The Canadian far north is a vital part of our country. It is a place of heritage, identity, and the future. But as the north grows and changes, it is undergoing rapid transformations. Here are some of the biggest challenges facing the region.
Canada’s Norstrat northern strategy focuses on closing gaps in social and economic well-being. The framework addresses employment, health, education, governance, and community infrastructure. It also addresses Indigenous issues and the impact of climate change. In order to achieve these goals, a comprehensive whole-of-government approach is necessary to leverage domestic and international policy levers.
The Government of Canada’s Arctic and Northern Policy Framework represents a major shift in direction. The Framework is aimed at resolving gaps between Arctic and Northern peoples, and strengthening the region.
A key element in the co-development of this framework was a broad-based engagement process. A number of foundational documents were developed by public governments, and Indigenous governments contributed their own. Participants highlighted the need to build on these policies and previous strategies. They urged the implementation of land use planning and the full implementation of the UN Declaration on the Rights of Indigenous Peoples.
The Canadian Armed Forces have conducted 72 international missions since 1947. Some of these are in the Arctic. In September, the Government of Canada released a new Arctic and Northern Policy Framework, outlining Canada’s strategic approach to the Arctic.
These documents highlight Canada’s evolving relationships with its Northern allies and citizens. They provide a whole-of-government approach to addressing security in the Arctic region.
Canada’s Defence Policy for 2017 specifies new Arctic capabilities. This includes the introduction of a number of Arctic Offshore Patrol Vessels, armed sea-borne surveillance, and a satellite system to monitor the Arctic. It also notes the resurgence of major power competition around the world.
The Canadian Arctic has historically been a region of stability. While this continues to be the case, a growing presence of foreign states in the Arctic heightens regional safety concerns.
As the Canadian government continues to develop a northern strategy to address the challenges of shifting dynamics in the North, Inuit voices should be a focus of attention. Inuit knowledge, both traditional and contemporary, has the potential to help shape Canada’s future. But, in order to achieve this, Canadian policymakers need to learn how to better leverage indigenous knowledge in their defence planning. This means recalibrating their approach to the region.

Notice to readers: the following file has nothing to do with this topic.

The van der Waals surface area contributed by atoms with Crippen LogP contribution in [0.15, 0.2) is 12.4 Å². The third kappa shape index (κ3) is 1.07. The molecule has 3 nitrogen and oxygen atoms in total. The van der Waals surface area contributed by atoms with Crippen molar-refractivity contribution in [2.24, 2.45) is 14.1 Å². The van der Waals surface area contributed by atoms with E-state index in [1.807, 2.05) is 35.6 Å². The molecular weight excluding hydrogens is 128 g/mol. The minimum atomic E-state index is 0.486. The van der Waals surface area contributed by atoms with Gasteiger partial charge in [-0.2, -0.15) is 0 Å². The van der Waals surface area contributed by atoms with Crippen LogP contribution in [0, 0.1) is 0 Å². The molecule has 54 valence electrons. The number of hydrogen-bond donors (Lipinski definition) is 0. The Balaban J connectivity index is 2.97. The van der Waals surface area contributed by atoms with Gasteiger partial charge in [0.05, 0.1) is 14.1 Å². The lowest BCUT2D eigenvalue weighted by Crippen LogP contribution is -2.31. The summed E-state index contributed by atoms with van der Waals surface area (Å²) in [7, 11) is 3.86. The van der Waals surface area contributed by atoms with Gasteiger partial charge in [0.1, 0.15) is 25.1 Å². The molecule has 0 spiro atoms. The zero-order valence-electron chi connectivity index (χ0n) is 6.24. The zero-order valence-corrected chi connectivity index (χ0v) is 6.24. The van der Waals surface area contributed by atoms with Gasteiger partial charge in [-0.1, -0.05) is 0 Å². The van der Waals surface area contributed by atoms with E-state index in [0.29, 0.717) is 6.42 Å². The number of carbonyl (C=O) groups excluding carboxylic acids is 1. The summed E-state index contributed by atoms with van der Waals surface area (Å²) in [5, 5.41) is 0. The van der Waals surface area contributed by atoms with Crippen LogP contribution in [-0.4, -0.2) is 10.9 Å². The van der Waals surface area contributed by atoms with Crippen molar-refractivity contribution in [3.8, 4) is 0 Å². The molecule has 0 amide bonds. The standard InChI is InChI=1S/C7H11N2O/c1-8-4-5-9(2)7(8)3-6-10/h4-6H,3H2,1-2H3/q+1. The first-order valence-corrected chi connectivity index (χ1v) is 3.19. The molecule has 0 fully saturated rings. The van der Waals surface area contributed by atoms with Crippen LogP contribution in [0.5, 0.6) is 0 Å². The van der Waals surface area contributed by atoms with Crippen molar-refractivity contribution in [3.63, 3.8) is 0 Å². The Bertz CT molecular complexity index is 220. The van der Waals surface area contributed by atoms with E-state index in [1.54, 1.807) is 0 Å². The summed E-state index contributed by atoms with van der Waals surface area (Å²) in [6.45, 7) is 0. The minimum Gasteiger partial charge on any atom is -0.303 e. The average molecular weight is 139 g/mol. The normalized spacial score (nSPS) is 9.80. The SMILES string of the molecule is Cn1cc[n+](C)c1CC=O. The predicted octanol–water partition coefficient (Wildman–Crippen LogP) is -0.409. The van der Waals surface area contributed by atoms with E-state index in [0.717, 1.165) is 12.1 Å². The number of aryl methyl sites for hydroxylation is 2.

Inuit, along with other Canadian Indigenous communities, are an important part of our national identity. However, Canada’s history is also inextricably linked with the images of the North. In the context of defence policy, this means that Inuit need to be recognized for their contributions, while policymakers need to reciprocate their respect.
There are four major Inuit regions in Canada: Nunavik – Quebec, Nunavut, Inuvialuit, and Nunatsiavut. These territories are all slated to play a role in Canada’s new northern strategy. Each region has rights to wildlife harvesting, land claim agreements with the government, and contributes to the management of water resources.
Climate change is a significant issue for Canada’s northern communities. It impacts food security, ecosystems, and transportation of essential goods. It is also having a disproportionate impact on the health of residents. In addition, it is affecting commercial and industrial activity.
The Arctic is one of the fastest warming areas on Earth. According to the latest Changing Climate Report, the region will experience warming for both high and low emissions scenarios in 2019. However, the Canadian Government plan lacks specific adaptation actions.
The thawing of permafrost in the Arctic is causing changes in the distribution of species, increased wildfires, and other impacts. These changes may make it more difficult to access oil and gas exploration sites.
In Churchill, a small, northern community located just below the 60th parallel, the Town of Churchill is taking action to address climate change. The town is home to more than 50% indigenous people. It is located on the western edge of Hudson Bay. The climate change research being conducted in the area is helping the community to respond.
Challenges to northern economic development
The Canadian Arctic and Northern regions are faced with many challenges. Infrastructure deficits, rising energy costs and limited transportation are just a few of them. This is affecting opportunities for growth and prosperity in the region.
In order to solve these issues, Canada has developed a new framework. The Arctic and Northern Policy Framework outlines a set of policies that address education, health, employment and community infrastructure. These policies were designed to strengthen the economy of Canada’s Arctic and Northern regions.
The framework is an important step forward for the Government of Canada. While this new framework is not yet fully implemented, it is a significant change of direction for the nation.
To better manage its resources, the Government of Canada has established the Canadian Northern Economic Development Agency. The Agency’s mission is to strengthen the sovereignty of the region while ensuring sustainable economic growth.
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